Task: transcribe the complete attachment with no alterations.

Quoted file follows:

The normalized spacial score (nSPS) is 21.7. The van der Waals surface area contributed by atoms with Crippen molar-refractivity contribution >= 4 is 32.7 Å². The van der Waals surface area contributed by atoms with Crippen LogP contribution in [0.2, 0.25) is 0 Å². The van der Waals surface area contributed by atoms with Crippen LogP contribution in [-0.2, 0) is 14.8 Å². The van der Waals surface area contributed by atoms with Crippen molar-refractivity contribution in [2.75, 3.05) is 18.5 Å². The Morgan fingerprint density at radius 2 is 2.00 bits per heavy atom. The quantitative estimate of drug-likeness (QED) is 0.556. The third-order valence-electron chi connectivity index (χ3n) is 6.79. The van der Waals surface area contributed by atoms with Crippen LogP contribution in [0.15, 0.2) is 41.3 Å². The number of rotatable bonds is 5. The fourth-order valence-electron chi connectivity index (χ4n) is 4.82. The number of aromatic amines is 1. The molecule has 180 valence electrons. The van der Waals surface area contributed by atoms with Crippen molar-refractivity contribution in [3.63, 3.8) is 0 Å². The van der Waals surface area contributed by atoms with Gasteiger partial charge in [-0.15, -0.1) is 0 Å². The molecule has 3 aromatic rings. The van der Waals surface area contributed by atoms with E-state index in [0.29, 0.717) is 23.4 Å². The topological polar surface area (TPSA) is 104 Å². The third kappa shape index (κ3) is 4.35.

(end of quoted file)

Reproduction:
The normalized spacial score (nSPS) is 21.7. The van der Waals surface area contributed by atoms with Crippen molar-refractivity contribution >= 4 is 32.7 Å². The van der Waals surface area contributed by atoms with Crippen LogP contribution in [0.2, 0.25) is 0 Å². The van der Waals surface area contributed by atoms with Crippen LogP contribution in [-0.2, 0) is 14.8 Å². The van der Waals surface area contributed by atoms with Crippen molar-refractivity contribution in [2.75, 3.05) is 18.5 Å². The Morgan fingerprint density at radius 2 is 2.00 bits per heavy atom. The quantitative estimate of drug-likeness (QED) is 0.556. The third-order valence-electron chi connectivity index (χ3n) is 6.79. The van der Waals surface area contributed by atoms with Crippen LogP contribution in [0.15, 0.2) is 41.3 Å². The number of rotatable bonds is 5. The fourth-order valence-electron chi connectivity index (χ4n) is 4.82. The number of aromatic amines is 1. The molecule has 180 valence electrons. The van der Waals surface area contributed by atoms with Crippen molar-refractivity contribution in [3.63, 3.8) is 0 Å². The van der Waals surface area contributed by atoms with Gasteiger partial charge in [-0.15, -0.1) is 0 Å². The molecule has 3 aromatic rings. The van der Waals surface area contributed by atoms with E-state index in [0.29, 0.717) is 23.4 Å². The topological polar surface area (TPSA) is 104 Å². The third kappa shape index (κ3) is 4.35.